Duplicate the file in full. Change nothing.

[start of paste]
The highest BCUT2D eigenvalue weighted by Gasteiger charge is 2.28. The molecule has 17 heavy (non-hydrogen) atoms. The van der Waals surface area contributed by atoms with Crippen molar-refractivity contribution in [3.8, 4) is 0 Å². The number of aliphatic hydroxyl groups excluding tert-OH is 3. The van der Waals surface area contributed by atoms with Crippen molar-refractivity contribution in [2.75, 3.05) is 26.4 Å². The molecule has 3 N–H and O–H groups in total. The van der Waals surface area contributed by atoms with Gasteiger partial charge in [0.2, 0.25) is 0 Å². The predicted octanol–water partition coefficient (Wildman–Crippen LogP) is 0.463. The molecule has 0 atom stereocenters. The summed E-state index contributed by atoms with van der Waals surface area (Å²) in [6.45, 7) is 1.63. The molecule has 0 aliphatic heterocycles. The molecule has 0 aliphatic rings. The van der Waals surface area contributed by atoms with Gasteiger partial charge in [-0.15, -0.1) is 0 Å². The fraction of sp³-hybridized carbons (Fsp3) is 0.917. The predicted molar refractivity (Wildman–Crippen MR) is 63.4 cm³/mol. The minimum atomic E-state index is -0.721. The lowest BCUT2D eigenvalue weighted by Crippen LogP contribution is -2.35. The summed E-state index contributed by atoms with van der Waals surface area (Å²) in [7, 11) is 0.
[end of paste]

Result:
The highest BCUT2D eigenvalue weighted by Gasteiger charge is 2.28. The molecule has 17 heavy (non-hydrogen) atoms. The van der Waals surface area contributed by atoms with Crippen molar-refractivity contribution in [3.8, 4) is 0 Å². The number of aliphatic hydroxyl groups excluding tert-OH is 3. The van der Waals surface area contributed by atoms with Crippen molar-refractivity contribution in [2.75, 3.05) is 26.4 Å². The molecule has 3 N–H and O–H groups in total. The van der Waals surface area contributed by atoms with Gasteiger partial charge in [0.2, 0.25) is 0 Å². The predicted octanol–water partition coefficient (Wildman–Crippen LogP) is 0.463. The molecule has 0 atom stereocenters. The summed E-state index contributed by atoms with van der Waals surface area (Å²) in [6.45, 7) is 1.63. The molecule has 0 aliphatic heterocycles. The molecule has 0 aliphatic rings. The van der Waals surface area contributed by atoms with Gasteiger partial charge in [-0.15, -0.1) is 0 Å². The fraction of sp³-hybridized carbons (Fsp3) is 0.917. The predicted molar refractivity (Wildman–Crippen MR) is 63.4 cm³/mol. The minimum atomic E-state index is -0.721. The lowest BCUT2D eigenvalue weighted by Crippen LogP contribution is -2.35. The summed E-state index contributed by atoms with van der Waals surface area (Å²) in [7, 11) is 0.